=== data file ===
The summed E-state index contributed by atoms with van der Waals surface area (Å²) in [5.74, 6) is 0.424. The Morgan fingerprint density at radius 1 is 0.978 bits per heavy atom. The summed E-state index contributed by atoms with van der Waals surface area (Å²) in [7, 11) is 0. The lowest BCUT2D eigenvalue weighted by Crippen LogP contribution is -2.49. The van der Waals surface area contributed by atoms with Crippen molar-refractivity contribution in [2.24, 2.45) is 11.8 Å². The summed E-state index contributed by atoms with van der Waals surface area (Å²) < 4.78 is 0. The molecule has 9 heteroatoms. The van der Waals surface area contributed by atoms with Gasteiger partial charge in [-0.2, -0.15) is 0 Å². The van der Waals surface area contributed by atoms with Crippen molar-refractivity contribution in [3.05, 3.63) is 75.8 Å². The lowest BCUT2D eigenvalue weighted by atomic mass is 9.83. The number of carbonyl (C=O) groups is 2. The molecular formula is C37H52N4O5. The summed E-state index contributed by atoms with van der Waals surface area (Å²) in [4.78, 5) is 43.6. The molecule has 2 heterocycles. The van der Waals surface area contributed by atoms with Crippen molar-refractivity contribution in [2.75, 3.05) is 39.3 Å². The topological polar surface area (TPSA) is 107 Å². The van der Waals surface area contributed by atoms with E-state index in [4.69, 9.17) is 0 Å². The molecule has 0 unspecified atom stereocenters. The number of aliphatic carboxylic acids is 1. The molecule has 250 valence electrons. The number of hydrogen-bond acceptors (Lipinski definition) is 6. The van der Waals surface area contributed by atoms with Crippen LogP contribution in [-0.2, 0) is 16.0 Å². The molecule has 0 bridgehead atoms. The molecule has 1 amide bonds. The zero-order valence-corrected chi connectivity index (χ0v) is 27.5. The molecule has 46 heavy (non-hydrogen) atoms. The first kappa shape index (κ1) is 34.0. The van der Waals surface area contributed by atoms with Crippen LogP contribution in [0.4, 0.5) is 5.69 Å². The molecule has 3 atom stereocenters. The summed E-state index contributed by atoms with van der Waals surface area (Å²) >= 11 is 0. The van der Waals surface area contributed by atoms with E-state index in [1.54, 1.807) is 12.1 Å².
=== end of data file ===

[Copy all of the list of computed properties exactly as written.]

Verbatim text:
The summed E-state index contributed by atoms with van der Waals surface area (Å²) in [5.74, 6) is 0.424. The Morgan fingerprint density at radius 1 is 0.978 bits per heavy atom. The summed E-state index contributed by atoms with van der Waals surface area (Å²) in [7, 11) is 0. The lowest BCUT2D eigenvalue weighted by Crippen LogP contribution is -2.49. The van der Waals surface area contributed by atoms with Crippen molar-refractivity contribution in [2.24, 2.45) is 11.8 Å². The summed E-state index contributed by atoms with van der Waals surface area (Å²) < 4.78 is 0. The molecule has 9 heteroatoms. The van der Waals surface area contributed by atoms with Gasteiger partial charge in [-0.2, -0.15) is 0 Å². The van der Waals surface area contributed by atoms with Crippen molar-refractivity contribution in [3.05, 3.63) is 75.8 Å². The lowest BCUT2D eigenvalue weighted by atomic mass is 9.83. The number of carbonyl (C=O) groups is 2. The molecular formula is C37H52N4O5. The summed E-state index contributed by atoms with van der Waals surface area (Å²) in [4.78, 5) is 43.6. The molecule has 2 heterocycles. The van der Waals surface area contributed by atoms with Crippen molar-refractivity contribution in [2.75, 3.05) is 39.3 Å². The topological polar surface area (TPSA) is 107 Å². The van der Waals surface area contributed by atoms with E-state index in [4.69, 9.17) is 0 Å². The molecule has 0 unspecified atom stereocenters. The number of aliphatic carboxylic acids is 1. The molecule has 250 valence electrons. The number of hydrogen-bond acceptors (Lipinski definition) is 6. The van der Waals surface area contributed by atoms with Crippen LogP contribution in [-0.2, 0) is 16.0 Å². The molecule has 0 bridgehead atoms. The molecule has 1 amide bonds. The zero-order valence-corrected chi connectivity index (χ0v) is 27.5. The molecule has 46 heavy (non-hydrogen) atoms. The first kappa shape index (κ1) is 34.0. The van der Waals surface area contributed by atoms with Crippen LogP contribution in [0.4, 0.5) is 5.69 Å². The molecule has 3 atom stereocenters. The summed E-state index contributed by atoms with van der Waals surface area (Å²) >= 11 is 0. The van der Waals surface area contributed by atoms with E-state index in [1.54, 1.807) is 12.1 Å².